Cruise being investigated over car crash that dragged victim along the road

Plus: George Carlin's family suing creators who used AI to rip off his comedy, and more

AI in brief The US Department of Justice and Securities Exchange Commission are both launching investigations into the Cruise accident that hit a woman and dragged her for six meters (20 feet) under the wheels of its driverless car.

All testing of its autonomous vehicles on roads has ground to a halt, whilst regulators probe the startup. Cruise last week published a report written by a law firm hired to assess how the company dealt with the incident. Officials have criticized leaders for failing to immediately showing the full video of the crash.

The report, however, said that the company didn't intend to deceive or mislead regulators, and attempted to play the video but there were "video transmission issues." For some reason, executives failed to disclose this and its relationship with regulators went south.

Cruise's poor conduct was blamed on "a failure of leadership within Cruise, inadequate and uncoordinated internal processes, mistakes in judgment, an 'us versus them' mentality with government officials, and a fundamental misunderstanding of regulatory requirements and expectations."

The investigation has pulled in other agencies, including the California Public Utilities Commission, and the National Highway Traffic Safety Administration. Now, the DOJ and SEC are getting involved too. 

In the aftermath of the accident, Cruise CEO Kyle Vogt and COO Dan Kan resigned; and nine other executives have been fired, Reuters reported. Meanwhile, 24 percent of the robotaxi firm's staff were also laid off.

Family of dead comedian sues over AI replica

George Carlin's family has filed a lawsuit against the creators of an AI-generated comedy special that repurposed the dead comedian's voice and humor in a YouTube video. 

The lawsuit filed in a California federal court claims that Dudesy AI, the software that created the synthetic content, was fed 50 years' worth of Carlin's original standup routines, which are owned by the comedian's estate, and are copyrighted works. 

Dudesy is backed by podcasters Will Sasso and Chad Kultgen. On top of copyright infringement, the pair have also been accused of violating right of publicity legislation, a type of personality rights law, for misappropriating Carlin's likeness without consent. 

"In short, Defendants sought to capitalize on the name, reputation, and likeness of George Carlin in creating, promoting, and distributing the Dudesy Special and using generated images of Carlin, Carlin's voice, and images designed to evoke Carlin's presence on a stage," the complaint [PDF] said.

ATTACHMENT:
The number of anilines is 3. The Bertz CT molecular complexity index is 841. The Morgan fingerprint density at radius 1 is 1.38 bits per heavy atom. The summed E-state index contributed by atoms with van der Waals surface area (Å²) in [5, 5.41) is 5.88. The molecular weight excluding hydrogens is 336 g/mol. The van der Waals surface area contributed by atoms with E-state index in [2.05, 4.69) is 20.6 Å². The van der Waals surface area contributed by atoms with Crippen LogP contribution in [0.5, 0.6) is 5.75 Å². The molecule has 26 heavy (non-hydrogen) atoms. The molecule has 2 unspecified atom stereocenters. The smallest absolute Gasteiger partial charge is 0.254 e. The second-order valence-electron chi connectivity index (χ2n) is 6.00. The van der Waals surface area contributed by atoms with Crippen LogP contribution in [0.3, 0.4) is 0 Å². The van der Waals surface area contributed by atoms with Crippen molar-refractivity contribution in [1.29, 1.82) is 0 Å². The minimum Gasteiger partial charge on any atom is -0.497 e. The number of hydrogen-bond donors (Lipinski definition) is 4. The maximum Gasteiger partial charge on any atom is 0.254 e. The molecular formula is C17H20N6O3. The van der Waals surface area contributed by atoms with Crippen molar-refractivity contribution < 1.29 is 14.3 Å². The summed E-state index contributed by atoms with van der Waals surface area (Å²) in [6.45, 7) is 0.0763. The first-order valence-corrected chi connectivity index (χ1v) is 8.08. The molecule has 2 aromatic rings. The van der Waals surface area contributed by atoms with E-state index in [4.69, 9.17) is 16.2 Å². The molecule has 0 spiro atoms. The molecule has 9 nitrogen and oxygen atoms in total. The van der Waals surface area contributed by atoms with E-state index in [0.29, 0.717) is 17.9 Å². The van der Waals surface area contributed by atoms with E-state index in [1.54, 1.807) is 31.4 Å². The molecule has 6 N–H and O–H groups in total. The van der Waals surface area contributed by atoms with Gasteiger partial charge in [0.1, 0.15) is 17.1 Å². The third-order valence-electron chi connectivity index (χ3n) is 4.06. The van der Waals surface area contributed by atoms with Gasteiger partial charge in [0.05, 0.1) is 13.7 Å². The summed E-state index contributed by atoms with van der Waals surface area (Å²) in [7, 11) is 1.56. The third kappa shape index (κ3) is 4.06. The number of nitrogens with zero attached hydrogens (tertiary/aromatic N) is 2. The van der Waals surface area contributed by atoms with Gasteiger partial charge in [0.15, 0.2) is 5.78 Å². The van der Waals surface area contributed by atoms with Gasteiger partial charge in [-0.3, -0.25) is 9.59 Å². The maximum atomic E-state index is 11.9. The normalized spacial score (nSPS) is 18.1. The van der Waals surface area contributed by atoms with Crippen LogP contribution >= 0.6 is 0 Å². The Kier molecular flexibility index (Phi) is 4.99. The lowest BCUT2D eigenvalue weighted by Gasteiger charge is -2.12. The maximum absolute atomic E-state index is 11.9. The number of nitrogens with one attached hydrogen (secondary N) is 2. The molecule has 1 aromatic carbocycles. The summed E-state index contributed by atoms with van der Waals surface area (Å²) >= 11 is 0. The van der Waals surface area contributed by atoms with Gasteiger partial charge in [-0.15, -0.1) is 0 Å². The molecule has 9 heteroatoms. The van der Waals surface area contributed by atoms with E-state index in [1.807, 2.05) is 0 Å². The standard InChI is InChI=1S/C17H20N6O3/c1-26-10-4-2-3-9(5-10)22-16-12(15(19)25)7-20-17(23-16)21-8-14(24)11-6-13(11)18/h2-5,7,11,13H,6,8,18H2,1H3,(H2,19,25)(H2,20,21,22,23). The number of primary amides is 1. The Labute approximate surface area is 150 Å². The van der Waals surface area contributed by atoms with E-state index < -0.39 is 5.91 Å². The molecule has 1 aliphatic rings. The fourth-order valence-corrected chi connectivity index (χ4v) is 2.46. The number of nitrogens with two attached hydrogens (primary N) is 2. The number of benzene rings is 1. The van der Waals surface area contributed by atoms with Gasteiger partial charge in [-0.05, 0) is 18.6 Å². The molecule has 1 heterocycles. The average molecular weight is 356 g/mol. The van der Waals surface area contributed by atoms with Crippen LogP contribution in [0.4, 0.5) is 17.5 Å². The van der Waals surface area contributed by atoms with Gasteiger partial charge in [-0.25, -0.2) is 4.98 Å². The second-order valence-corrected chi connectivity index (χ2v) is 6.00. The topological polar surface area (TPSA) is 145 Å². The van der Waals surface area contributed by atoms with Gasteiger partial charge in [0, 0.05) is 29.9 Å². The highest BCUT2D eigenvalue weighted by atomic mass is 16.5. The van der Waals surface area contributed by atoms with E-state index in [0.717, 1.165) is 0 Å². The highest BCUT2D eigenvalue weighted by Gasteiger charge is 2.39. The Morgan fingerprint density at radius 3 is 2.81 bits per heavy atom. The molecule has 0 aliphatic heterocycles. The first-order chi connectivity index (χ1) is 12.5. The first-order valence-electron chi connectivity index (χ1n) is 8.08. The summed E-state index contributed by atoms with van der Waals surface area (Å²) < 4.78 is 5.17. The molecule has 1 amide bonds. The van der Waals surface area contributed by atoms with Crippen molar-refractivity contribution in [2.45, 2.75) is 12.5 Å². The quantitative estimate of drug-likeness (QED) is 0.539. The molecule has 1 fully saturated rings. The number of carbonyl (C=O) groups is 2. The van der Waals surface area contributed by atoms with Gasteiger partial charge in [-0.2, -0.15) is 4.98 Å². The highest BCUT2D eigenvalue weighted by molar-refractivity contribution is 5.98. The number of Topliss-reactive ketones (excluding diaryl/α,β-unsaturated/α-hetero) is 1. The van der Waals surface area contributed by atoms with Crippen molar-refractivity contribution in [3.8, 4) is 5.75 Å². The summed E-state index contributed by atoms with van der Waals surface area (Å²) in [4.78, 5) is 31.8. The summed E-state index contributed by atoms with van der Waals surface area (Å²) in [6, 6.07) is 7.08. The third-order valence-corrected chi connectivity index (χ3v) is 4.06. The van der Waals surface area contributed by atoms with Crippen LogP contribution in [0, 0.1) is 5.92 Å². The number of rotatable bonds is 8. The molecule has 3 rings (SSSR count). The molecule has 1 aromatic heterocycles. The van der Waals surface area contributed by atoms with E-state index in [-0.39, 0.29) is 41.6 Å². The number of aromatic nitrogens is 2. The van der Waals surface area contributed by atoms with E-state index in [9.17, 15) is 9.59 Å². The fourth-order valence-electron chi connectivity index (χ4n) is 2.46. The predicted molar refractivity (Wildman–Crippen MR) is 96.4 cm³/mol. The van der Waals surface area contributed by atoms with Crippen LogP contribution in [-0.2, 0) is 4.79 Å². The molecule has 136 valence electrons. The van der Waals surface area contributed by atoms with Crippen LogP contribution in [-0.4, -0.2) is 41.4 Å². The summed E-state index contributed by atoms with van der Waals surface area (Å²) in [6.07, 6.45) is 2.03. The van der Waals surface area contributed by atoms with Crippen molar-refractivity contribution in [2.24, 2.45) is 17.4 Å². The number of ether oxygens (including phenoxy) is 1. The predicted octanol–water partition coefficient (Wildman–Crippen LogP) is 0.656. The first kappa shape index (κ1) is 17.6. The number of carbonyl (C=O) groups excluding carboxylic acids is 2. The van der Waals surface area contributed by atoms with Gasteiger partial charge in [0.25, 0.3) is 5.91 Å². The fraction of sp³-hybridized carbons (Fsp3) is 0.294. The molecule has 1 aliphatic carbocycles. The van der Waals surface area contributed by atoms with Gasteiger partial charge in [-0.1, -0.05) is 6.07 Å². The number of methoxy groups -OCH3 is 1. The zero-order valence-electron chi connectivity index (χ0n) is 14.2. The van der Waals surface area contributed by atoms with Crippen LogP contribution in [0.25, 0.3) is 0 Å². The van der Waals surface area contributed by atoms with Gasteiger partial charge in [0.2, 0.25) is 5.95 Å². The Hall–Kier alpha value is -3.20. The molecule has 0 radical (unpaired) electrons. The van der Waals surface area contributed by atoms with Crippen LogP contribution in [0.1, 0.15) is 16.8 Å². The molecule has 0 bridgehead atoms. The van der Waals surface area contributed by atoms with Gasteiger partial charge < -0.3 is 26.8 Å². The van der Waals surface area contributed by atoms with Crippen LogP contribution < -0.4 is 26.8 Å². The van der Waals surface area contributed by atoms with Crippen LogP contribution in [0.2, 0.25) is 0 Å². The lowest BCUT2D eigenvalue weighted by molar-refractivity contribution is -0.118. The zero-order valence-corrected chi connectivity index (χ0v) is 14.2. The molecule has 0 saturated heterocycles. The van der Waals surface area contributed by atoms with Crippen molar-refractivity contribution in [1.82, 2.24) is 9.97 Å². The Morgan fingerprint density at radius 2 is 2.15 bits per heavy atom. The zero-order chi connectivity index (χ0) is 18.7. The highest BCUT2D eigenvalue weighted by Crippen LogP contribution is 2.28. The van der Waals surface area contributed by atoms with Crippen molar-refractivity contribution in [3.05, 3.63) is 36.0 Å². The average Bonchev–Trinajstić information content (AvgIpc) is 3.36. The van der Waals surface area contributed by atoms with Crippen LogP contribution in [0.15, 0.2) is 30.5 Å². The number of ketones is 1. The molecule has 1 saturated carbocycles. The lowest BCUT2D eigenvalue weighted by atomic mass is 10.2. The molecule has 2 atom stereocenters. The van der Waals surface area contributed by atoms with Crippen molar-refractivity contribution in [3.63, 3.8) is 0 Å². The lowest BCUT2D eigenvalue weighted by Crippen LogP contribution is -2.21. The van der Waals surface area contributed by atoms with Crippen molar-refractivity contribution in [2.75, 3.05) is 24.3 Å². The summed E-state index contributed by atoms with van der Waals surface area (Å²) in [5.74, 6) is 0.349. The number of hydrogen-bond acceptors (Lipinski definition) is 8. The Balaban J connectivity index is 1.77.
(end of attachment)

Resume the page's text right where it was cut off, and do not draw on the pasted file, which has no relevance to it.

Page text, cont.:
Carlin's family estate has asked judges to order the creators to takedown the hour-long YouTube comedy special, and pay damages. The lawsuit argued that Sasso and Kultgen unfairly profit from stealing copyrighted material.

"If more people saw Dudesy's content based on Defendants' exploitation of George Carlin's name, likeness, and copyrighted works, then more people would see advertisements, would hear the paid sponsorships read during the Dudesy podcast episodes, and would have an opportunity to click through the hyperlinks to buy the Defendants' merchandise and subscribe to Dudesy+," it claimed. "In turn, the audience for Dudesy's offerings would grow, which itself would attract more sponsors."

Carlin's family also argued that the fake AI version of him tarnishes his legacy, since those unfamiliar with his previous work might not bother watching his old standup and know him for his real work.

Here's what a 'big' AI cluster looks like in academia

The University of Texas at Austin is building one of the largest GPU computing clusters in academia made up of 600 Nvidia H100 GPUs.

The system, nicknamed Vista, will be supported by the Texas Advanced Computing Center and will be used for generative AI research in biosciences, health care, computer vision and natural language processing.

"Artificial intelligence is fundamentally changing our world, and this investment comes at the right time to help UT shape the future through our teaching and research," the university's  President Jay Hartzell said in a statement.

"World-class computing power combined with our breadth of AI research expertise will uniquely position UT to speed advances in health care, drug development, materials and other industries that could have a profound impact on people and society.

Academia can't afford the thousands of GPUs that private companies can buy to build state-of-the-art AI models. Vista is impressive when compared to other universities. Carnegie Mellon University, another top school for computer science, for example, has a cluster of 350 GPUs.

Giving researchers more compute will mean that they can research and develop new AI algorithms, models, and compile resources and release them openly for others to build upon, rather than keeping proprietary innovation behind closed doors.

"We believe academia should continue to play a leading role in the development of AI," said Alex Dimakis, director of the center and professor in the Cockrell School's Chandra Family Department of Electrical and Computer Engineering.

"Open source models, open data sets and interdisciplinary peer-reviewed research is the safest way to drive the upcoming AI revolution. Universities are uniquely suited to shape this ecosystem, and we are excited to be on the frontier of generative AI here in Austin." ®

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